Also consider the cost of employing accounting associates. One of the realities an accounting entrepreneur has to face is the fact that running the company may become the main focus of their job. Ultimately, they may not end up doing that much of the actual accounting work. If you really love the nuts and bolts work of accounting, then you might be happier working as an employee of an accounting firm or just setting up an individual practice rather than heading up your own accounting firm. Staffing costs include salaries, insurance, vacation pay, payroll taxes, contributions to the Canada Pension Plan (CPP), and training and travel expenses.

Marketing and advertising costs are another major expense for accounting firms. You have to make your new accounting business known in the marketplace, so initial marketing and advertising costs are likely to be significantly higher when you are first starting out.

The Importance of Analyzing Your Business Finances

Beyond budgeting for expenses, you also need to carefully plan spending to maximize your firm’s revenues and profitability. You may want to track what percentage of your revenues comes from new business and what percentage comes from existing clients. You can calculate the value of both existing clients and new clients by looking at the respective income from both categories of revenue over the previous few months. There is no magic, ideal percentage of new client business versus existing client business to aim for. Instead, use this analysis to direct and fine tune your marketing efforts.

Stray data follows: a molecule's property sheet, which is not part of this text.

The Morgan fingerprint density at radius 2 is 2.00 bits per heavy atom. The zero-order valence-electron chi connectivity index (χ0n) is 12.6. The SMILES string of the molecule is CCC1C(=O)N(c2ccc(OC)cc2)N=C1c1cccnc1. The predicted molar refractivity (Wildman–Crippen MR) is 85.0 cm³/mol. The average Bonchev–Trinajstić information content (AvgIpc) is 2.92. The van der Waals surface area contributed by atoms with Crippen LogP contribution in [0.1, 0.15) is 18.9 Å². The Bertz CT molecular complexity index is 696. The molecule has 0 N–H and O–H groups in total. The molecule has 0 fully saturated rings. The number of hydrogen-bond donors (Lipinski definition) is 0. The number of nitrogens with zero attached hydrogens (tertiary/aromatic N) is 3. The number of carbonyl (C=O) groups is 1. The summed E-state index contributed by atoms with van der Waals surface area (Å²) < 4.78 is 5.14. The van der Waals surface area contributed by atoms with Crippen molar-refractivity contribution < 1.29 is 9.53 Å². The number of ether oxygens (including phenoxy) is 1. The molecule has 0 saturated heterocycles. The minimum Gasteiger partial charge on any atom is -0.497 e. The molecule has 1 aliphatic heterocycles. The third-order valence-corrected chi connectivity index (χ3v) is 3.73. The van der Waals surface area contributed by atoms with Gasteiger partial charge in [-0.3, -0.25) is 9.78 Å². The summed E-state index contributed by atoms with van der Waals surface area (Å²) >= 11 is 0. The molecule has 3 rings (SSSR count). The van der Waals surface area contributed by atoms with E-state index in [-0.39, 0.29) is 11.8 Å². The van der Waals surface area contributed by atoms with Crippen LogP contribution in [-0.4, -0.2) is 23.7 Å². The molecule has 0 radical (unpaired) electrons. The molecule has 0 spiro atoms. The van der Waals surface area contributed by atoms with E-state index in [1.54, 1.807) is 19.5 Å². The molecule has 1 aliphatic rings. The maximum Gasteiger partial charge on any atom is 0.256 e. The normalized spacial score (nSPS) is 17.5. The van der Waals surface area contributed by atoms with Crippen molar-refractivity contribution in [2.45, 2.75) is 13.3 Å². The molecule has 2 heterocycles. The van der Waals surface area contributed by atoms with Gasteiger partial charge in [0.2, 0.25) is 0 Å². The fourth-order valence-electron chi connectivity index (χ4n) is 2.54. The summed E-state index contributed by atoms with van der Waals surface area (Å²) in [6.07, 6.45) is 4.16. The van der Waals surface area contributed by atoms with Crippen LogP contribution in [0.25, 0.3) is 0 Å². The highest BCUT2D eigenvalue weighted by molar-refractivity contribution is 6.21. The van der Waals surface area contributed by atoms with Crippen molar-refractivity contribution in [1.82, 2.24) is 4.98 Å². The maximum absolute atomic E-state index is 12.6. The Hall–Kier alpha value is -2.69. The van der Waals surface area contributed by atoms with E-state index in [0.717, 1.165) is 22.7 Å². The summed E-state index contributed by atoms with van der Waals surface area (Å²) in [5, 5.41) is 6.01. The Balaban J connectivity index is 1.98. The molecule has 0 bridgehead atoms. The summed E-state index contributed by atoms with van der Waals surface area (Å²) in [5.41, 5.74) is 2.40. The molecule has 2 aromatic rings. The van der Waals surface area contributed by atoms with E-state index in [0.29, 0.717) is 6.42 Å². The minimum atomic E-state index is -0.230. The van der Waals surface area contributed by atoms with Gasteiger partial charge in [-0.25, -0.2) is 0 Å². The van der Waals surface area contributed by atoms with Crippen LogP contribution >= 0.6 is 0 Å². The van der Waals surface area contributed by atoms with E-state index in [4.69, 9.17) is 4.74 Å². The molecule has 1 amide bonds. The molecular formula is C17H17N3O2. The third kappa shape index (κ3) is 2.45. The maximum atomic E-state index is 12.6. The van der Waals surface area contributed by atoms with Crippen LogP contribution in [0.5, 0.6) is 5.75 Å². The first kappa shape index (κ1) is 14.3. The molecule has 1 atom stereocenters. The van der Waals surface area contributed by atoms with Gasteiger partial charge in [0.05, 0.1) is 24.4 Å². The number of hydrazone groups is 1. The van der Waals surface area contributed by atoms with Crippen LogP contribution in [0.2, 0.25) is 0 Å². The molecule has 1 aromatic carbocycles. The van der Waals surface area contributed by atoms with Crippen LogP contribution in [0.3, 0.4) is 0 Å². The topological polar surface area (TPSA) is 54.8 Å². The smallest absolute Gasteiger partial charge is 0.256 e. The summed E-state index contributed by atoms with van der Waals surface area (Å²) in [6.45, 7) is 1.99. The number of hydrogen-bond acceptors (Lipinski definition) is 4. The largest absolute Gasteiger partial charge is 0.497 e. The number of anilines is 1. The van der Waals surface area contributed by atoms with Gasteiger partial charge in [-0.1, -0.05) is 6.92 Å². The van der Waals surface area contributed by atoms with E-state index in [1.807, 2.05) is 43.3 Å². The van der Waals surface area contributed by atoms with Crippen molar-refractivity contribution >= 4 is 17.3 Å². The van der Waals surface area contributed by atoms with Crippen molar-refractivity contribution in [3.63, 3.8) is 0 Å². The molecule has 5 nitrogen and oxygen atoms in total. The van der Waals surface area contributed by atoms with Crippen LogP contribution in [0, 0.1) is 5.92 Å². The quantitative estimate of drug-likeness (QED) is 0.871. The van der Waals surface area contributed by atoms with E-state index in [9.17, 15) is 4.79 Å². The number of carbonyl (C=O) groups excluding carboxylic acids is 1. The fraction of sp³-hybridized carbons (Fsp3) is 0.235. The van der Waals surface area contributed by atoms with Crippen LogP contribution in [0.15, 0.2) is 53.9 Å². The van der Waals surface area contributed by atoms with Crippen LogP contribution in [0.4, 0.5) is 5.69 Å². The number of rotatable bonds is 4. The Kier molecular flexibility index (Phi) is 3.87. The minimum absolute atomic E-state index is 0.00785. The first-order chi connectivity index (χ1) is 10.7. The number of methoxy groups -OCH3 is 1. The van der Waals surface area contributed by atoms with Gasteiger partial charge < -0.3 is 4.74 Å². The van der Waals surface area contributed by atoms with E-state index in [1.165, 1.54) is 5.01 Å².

For example, if revenue analysis shows that you are generating very little income from existing clients, then you may want to create a marketing campaign specifically aimed at generating more revenue from existing clients. You can do that by convincing them to buy new products or services. If only a very small percentage of your company’s revenues come from new business, that may be a warning sign to increase marketing designed to attract new clients. Over time, a certain percentage of existing clients cease to be sources of any additional revenue. Therefore, it is very important to your firm’s long-term financial health to have a steady flow of income from new clients.

Financial Planning for Business Growth

A substantial investment is required to initially fund the start-up phase of your business. Later, you may need to make additional investments to grow and expand your business.

You may also need a cash infusion at times to help you navigate a period of unexpected expenses or a decline in revenues. Always maintain a cash reserve as a financial safety cushion to manage your business needs for extra working capital.

At some point in the life of your business you are likely to need financing. Prepare in advance by cultivating relationships with lenders and establishing a solid credit rating for your business.

Starting your own accounting firm can fulfill a long-held career dream. Make your dream a reality by using careful financial analysis and financial planning in developing your business.

Information may be abridged and therefore incomplete. This document/information does not constitute, and should not be considered a substitute for, legal or financial advice. Each financial situation is different, the advice provided is intended to be general. Please contact your financial or legal advisors for information specific to your situation.